We’ve been getting well and truly into the festive spirit throughout December here at MeMeMe (if you need any last minute gifts, check out our Ultimate Christmas Book List!) But with the big day rapidly approaching we thought it would be a good time to pause and reflect on a subject that is often debated at this time of year: the true meaning of Christmas.

As families come together at Christmas time, one thing can almost always be counted on… the inevitable disagreement over religion, politics, Donald Trump… the future of GBBO and this year perhaps… who should have won Strictly!

You see one of the MeMeMe team in particular is decidedly sceptical of most religious subjects, holidays included. As it happens, she’s also a history buff and has a Methodist minister for a mother.

These differences in view she tells us, often lead to some amusing situations and comical stories throughout the year, but our curiosity was piqued when it transpired that the pair of them have been having the same discussion (read: polite argument) every year on Christmas Day for almost two decades!

The topic at hand? What do our Christmas traditions really mean?

Both of these women absolutely love Christmas time, but for very different reasons. In the words of our agnostic-leaning teamie:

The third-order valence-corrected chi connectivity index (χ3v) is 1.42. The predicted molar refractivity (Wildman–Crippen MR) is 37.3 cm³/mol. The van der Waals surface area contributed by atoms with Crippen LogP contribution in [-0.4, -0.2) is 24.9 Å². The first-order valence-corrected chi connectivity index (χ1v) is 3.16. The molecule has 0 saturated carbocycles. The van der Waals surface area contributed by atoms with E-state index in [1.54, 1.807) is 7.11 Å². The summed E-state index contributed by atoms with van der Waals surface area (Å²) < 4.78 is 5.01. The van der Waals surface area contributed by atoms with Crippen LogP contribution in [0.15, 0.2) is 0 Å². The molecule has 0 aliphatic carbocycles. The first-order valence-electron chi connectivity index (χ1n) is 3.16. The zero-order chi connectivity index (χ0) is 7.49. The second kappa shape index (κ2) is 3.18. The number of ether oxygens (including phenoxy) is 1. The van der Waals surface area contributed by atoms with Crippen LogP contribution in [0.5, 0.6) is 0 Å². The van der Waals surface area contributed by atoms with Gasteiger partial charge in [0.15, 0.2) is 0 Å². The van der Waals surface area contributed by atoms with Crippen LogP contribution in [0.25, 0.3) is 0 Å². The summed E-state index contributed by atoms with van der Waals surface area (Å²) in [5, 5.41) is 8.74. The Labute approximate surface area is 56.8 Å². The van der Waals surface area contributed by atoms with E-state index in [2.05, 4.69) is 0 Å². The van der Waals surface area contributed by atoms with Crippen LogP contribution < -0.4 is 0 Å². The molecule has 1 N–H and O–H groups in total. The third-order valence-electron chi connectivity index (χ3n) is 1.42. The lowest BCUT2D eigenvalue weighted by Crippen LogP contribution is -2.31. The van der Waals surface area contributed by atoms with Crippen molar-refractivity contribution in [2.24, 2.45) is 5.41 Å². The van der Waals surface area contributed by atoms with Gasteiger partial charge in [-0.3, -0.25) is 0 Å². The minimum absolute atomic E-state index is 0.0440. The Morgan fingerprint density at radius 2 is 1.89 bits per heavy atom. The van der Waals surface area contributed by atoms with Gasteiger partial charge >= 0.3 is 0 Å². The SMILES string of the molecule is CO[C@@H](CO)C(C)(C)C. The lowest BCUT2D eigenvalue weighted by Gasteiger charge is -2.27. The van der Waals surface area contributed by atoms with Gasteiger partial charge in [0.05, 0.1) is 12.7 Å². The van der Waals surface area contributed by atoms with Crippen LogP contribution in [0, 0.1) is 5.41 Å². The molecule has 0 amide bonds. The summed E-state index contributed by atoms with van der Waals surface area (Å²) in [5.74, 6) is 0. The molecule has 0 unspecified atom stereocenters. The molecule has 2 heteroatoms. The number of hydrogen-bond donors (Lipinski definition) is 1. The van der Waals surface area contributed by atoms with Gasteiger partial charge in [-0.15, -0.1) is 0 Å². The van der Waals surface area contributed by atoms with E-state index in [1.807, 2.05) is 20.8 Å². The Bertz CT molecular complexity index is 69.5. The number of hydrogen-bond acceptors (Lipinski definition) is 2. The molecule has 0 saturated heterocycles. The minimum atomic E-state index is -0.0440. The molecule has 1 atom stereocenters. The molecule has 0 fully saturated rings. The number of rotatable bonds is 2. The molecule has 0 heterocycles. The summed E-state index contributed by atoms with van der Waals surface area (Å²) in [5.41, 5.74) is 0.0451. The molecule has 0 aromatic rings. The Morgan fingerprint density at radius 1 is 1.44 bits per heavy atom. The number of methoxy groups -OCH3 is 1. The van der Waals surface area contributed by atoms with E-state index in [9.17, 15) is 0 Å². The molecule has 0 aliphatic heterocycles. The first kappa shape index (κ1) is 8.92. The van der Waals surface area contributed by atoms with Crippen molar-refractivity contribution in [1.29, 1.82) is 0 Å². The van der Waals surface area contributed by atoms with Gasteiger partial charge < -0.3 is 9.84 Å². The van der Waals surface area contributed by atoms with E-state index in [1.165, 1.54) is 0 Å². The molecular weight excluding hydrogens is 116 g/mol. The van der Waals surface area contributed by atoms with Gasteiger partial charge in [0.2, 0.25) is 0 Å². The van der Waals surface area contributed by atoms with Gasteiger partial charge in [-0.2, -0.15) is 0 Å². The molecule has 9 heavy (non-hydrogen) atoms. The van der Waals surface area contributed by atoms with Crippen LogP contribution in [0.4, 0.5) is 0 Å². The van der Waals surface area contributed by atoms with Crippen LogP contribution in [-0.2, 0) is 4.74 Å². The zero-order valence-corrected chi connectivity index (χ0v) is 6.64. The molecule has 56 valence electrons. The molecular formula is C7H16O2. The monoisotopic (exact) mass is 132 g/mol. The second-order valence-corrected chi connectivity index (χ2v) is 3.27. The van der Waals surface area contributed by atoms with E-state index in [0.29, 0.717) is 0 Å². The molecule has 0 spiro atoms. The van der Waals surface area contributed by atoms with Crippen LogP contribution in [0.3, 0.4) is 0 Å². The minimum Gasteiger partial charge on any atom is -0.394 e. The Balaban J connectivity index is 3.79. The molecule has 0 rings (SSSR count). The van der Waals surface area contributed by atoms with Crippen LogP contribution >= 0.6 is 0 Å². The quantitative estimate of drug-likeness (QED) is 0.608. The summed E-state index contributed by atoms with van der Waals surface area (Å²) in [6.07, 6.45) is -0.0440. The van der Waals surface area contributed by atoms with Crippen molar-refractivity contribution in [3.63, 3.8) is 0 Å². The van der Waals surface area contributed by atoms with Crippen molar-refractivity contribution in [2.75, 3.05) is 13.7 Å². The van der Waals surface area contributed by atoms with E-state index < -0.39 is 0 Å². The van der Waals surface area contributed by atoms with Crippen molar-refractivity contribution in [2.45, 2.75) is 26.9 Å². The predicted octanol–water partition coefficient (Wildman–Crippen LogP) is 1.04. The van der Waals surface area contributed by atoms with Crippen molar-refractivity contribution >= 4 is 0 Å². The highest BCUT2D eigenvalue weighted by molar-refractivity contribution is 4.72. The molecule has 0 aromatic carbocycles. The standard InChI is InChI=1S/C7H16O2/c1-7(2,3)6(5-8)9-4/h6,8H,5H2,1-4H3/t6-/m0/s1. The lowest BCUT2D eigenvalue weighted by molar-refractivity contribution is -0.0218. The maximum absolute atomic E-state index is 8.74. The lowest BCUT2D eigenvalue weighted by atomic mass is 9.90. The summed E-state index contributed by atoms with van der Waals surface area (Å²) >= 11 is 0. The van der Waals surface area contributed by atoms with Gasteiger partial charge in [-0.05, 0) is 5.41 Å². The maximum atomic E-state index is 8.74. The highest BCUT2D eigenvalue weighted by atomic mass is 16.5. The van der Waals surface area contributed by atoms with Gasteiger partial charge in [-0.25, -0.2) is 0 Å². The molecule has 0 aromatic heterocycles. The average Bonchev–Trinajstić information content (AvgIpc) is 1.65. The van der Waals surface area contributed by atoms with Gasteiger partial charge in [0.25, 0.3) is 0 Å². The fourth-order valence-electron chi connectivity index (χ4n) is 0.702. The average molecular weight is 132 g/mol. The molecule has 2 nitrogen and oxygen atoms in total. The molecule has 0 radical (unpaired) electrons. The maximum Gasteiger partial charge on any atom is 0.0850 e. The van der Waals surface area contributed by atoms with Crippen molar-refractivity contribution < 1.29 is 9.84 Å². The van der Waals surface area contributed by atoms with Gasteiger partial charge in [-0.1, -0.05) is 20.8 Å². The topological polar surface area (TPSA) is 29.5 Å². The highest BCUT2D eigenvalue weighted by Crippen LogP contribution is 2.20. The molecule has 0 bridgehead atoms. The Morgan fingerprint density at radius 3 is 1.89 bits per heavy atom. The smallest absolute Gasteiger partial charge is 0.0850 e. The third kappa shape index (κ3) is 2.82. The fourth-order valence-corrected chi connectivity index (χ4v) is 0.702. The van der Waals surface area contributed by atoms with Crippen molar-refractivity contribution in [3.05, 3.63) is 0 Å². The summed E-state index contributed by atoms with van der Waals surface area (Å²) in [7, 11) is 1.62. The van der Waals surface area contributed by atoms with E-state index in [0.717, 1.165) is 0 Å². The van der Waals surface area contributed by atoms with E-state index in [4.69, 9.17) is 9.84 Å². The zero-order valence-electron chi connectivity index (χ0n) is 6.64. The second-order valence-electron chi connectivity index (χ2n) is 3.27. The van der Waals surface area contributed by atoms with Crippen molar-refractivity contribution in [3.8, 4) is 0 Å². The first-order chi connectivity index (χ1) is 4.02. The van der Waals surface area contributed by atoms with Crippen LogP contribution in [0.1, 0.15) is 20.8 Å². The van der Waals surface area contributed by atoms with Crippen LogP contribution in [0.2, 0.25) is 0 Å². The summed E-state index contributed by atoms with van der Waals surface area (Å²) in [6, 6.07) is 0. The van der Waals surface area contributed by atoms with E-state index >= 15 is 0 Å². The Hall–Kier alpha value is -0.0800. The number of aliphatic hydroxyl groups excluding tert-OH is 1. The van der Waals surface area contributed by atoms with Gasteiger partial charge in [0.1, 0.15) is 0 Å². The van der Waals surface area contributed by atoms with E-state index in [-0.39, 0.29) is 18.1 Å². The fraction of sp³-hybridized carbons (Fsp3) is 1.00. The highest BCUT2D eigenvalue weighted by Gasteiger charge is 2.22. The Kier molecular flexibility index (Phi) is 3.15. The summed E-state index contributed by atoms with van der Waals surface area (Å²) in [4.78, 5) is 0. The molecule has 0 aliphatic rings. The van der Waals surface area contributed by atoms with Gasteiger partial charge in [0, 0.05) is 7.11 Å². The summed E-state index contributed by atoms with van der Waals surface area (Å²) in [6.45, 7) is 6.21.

“Christmas means different things to each of us, but it still means the same thing; it’s a time for good food, good cheer, good will, gifts, generosity, and decking the proverbial halls.”

Fair enough… but then she said something else…

“Christmas hasn’t always been about Christ.”

Now we were rather under the impression that it was, especially being as it is named after him.


Intrigued, we decided to dig into the subject a little deeper…

Saturnalia and the Winter Solstice

Turns out, that while Christians have long since celebrated the birth of Christ on the 25th of December, what many of us don’t realise is that there were actually festivities going on at this time long before the birth of Christ and the spread of Christianity.

By our modern calendar the Winter Solstice falls on December 21st, however by the old Roman calendar it fell on December 25th.

For hundreds if not thousands of years prior to Christ, people celebrated dies natalis solis invicti, the ‘birthday of the unconquered sun’, on the shortest day of the year by lighting enormous bonfires. These were votive fires for the dying sun, intended to warm it and ensure it burnt brightly in the year ahead.

Who knew?